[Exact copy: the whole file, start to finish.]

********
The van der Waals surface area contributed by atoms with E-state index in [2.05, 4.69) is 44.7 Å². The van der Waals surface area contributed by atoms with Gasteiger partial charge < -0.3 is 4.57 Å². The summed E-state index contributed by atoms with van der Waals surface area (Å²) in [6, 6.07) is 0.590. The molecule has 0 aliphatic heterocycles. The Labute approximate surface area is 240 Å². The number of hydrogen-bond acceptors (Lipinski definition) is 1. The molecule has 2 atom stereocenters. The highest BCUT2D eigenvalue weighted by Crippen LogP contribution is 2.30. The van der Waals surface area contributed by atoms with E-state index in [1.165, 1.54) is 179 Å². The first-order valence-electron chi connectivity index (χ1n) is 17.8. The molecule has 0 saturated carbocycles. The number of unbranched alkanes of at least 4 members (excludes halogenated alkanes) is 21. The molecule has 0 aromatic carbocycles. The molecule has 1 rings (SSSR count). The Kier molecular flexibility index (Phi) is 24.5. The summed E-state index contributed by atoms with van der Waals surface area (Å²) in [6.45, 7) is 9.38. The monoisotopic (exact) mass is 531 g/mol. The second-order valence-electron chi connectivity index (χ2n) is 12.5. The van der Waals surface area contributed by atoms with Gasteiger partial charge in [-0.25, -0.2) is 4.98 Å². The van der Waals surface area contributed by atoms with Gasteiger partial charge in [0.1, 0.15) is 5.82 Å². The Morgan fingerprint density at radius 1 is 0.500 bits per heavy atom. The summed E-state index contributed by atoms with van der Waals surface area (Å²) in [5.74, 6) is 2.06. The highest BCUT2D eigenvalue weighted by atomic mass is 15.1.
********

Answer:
The van der Waals surface area contributed by atoms with E-state index in [2.05, 4.69) is 44.7 Å². The van der Waals surface area contributed by atoms with Gasteiger partial charge < -0.3 is 4.57 Å². The summed E-state index contributed by atoms with van der Waals surface area (Å²) in [6, 6.07) is 0.590. The molecule has 0 aliphatic heterocycles. The Labute approximate surface area is 240 Å². The number of hydrogen-bond acceptors (Lipinski definition) is 1. The molecule has 2 atom stereocenters. The highest BCUT2D eigenvalue weighted by Crippen LogP contribution is 2.30. The van der Waals surface area contributed by atoms with E-state index in [1.165, 1.54) is 179 Å². The first-order valence-electron chi connectivity index (χ1n) is 17.8. The molecule has 0 saturated carbocycles. The number of unbranched alkanes of at least 4 members (excludes halogenated alkanes) is 21. The molecule has 0 aromatic carbocycles. The molecule has 1 rings (SSSR count). The Kier molecular flexibility index (Phi) is 24.5. The summed E-state index contributed by atoms with van der Waals surface area (Å²) in [6.45, 7) is 9.38. The monoisotopic (exact) mass is 531 g/mol. The second-order valence-electron chi connectivity index (χ2n) is 12.5. The van der Waals surface area contributed by atoms with Gasteiger partial charge in [-0.25, -0.2) is 4.98 Å². The van der Waals surface area contributed by atoms with Gasteiger partial charge in [0.1, 0.15) is 5.82 Å². The Morgan fingerprint density at radius 1 is 0.500 bits per heavy atom. The summed E-state index contributed by atoms with van der Waals surface area (Å²) in [5.74, 6) is 2.06. The highest BCUT2D eigenvalue weighted by atomic mass is 15.1.